Diego Union Tribune
September 17, 2005
House panel OKs Cunningham legal fund
By Joe Cantlupe and Jerry Kammer
COPLEY NEWS SERVICE
WASHINGTON – The House ethics committee has given approval for Rep. Randy "Duke" Cunningham to set up a legal defense fund to handle his mounting bills stemming from a federal grand jury investigation.
"Duke is pleased with the action of the committee," said Harmony Allen, Cunningham's chief of staff.
The senior Republican and Democrat on the House committee approved Cunningham's request July 28 to establish a legal defense trust fund in a letter dated Aug. 10, and reportedly delivered to Cunningham's attorneys this week.
In approving the request, committee chairman Rep. Doc Hastings, R-Wash., and ranking Democrat Rep. Alan B. Mollohan of West Virginia noted a fund "has become necessary because of legal expenses arising in connection with a grand jury investigation that concerns your official duties and bears on your reputation and fitness for office."
The investigation involves Cunningham's relationship with Mitchell Wade and the defense-contracting company he founded, MZM Inc. In June, agents from the U.S. Attorney's Office in San Diego, the FBI, the Internal Revenue Service and the Defense Criminal Investigative Service, raided Cunningham's Rancho Santa Fe home and MZM's corporate headquarters in Washington.
In filings connected with a civil suit, federal prosecutors claimed Cunningham "demanded and received" a bribe from Wade.
Wade purchased the Republican congressman's Del Mar-area house in November 2003 for $1.675 million, put it back on the market almost immediately and sold it nearly nine months later at a $700,000 loss.
Congressional rules require that a trustee oversee legal defense funds. Kenneth Batson, who has served as Cunningham's campaign treasurer, will be trustee of the Randall Cunningham Legal Expense Trust.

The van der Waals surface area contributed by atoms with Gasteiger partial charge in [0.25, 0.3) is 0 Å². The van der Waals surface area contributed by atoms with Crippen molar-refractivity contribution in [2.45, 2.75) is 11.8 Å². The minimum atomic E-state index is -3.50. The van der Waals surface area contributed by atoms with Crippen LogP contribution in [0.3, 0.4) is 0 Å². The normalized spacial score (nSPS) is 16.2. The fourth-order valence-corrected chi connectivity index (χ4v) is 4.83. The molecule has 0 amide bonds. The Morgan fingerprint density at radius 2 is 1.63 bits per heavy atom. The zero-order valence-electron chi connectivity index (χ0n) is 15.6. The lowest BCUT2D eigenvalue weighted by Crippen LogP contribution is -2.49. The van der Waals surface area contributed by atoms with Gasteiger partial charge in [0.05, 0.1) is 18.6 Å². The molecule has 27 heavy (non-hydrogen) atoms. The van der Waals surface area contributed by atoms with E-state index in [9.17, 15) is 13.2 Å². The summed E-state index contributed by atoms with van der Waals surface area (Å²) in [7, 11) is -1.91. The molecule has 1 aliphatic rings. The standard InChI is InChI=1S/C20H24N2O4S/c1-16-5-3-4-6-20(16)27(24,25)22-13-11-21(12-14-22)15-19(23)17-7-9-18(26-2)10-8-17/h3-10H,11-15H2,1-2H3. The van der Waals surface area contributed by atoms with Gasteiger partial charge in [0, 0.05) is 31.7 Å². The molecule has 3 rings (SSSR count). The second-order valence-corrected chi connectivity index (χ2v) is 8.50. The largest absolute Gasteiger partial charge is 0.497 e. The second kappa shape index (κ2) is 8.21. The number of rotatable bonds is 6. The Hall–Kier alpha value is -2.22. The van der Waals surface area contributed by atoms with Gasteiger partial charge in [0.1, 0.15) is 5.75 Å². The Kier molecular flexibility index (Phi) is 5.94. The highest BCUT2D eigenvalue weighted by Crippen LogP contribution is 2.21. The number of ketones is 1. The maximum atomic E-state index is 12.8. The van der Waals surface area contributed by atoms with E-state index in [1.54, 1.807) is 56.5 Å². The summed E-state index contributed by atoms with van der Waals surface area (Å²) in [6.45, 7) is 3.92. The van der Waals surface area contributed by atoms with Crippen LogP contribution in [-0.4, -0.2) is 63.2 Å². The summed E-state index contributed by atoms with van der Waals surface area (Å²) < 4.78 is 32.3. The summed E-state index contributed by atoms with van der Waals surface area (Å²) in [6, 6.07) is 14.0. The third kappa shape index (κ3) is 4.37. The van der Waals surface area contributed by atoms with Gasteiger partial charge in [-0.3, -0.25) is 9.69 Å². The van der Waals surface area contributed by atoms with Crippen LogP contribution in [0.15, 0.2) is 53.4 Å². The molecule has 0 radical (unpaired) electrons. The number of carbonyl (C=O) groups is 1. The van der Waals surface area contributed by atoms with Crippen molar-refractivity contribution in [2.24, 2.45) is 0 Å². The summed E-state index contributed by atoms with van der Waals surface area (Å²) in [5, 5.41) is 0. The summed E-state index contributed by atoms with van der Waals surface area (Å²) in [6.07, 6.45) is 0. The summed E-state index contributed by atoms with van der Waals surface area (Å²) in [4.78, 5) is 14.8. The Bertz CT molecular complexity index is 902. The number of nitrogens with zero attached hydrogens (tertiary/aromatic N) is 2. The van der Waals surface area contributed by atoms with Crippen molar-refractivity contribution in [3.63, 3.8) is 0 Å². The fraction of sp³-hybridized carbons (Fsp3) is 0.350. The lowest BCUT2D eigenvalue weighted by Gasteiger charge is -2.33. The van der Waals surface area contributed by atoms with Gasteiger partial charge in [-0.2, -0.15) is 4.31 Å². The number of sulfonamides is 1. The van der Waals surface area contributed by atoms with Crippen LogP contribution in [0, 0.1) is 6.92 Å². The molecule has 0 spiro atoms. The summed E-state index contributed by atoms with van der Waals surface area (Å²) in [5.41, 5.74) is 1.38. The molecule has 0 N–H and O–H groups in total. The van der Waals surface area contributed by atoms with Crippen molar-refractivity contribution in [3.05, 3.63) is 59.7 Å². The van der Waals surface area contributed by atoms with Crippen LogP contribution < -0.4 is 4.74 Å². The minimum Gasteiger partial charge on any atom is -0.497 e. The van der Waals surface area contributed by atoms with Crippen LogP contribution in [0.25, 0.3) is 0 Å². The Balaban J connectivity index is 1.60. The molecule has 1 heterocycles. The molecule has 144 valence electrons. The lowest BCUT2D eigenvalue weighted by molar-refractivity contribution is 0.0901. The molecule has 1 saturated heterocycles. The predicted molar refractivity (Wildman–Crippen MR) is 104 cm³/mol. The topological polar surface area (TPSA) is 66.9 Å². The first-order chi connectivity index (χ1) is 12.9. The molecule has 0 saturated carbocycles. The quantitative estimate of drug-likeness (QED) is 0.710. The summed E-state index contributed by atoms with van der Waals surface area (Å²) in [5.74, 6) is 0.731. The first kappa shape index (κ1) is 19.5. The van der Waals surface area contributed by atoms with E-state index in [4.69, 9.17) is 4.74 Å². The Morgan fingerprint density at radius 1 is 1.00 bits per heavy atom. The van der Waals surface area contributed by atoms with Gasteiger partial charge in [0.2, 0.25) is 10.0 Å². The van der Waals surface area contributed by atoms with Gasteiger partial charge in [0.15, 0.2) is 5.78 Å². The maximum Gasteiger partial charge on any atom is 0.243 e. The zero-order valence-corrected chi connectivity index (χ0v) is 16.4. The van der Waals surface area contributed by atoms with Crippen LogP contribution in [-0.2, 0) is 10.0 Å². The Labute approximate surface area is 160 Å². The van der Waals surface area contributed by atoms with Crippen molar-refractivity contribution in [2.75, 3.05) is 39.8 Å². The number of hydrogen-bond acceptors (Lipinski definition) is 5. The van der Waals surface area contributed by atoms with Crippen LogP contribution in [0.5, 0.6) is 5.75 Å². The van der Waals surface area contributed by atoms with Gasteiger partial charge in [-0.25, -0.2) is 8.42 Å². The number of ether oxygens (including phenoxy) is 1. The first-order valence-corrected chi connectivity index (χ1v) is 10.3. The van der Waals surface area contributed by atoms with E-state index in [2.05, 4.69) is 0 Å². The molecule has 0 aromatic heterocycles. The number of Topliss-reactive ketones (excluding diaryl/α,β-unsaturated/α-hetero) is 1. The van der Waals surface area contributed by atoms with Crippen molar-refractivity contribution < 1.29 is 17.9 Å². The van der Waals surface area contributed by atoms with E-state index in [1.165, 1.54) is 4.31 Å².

Once the fund is established, contributors can donate up to $5,000 per year. Cunningham must file quarterly reports to the committee and note any contribution of more than $305 in a 12-month period in an annual financial disclosure statement.
Meanwhile, the watchdog group Common Cause, citing Cunningham's real estate transaction with Wade, called on the lawmaker to step down from two committee assignments: the House Permanent Select Committee on Intelligence and the defense appropriations subcommittee.
The group also called on House Speaker Dennis Hastert to remove Cunningham from both assignments. In a letter to Hastert, Common Cause president Chellie Pingree claimed that allegations against Cunningham "call into question his ability to exercise effective and trustworthy oversight in his role as a member of the Intelligence Committee, as well as his ability to manage taxpayer dollars."
Pingree also called on the House ethics committee to launch an investigation into Cunningham's conduct. In a letter to the committee, officially called Committee on Standards of Official Conduct, she wrote that Cunningham's announced decision to retire when his two-year term expires "is no reason to excuse him from an investigation of these serious charges."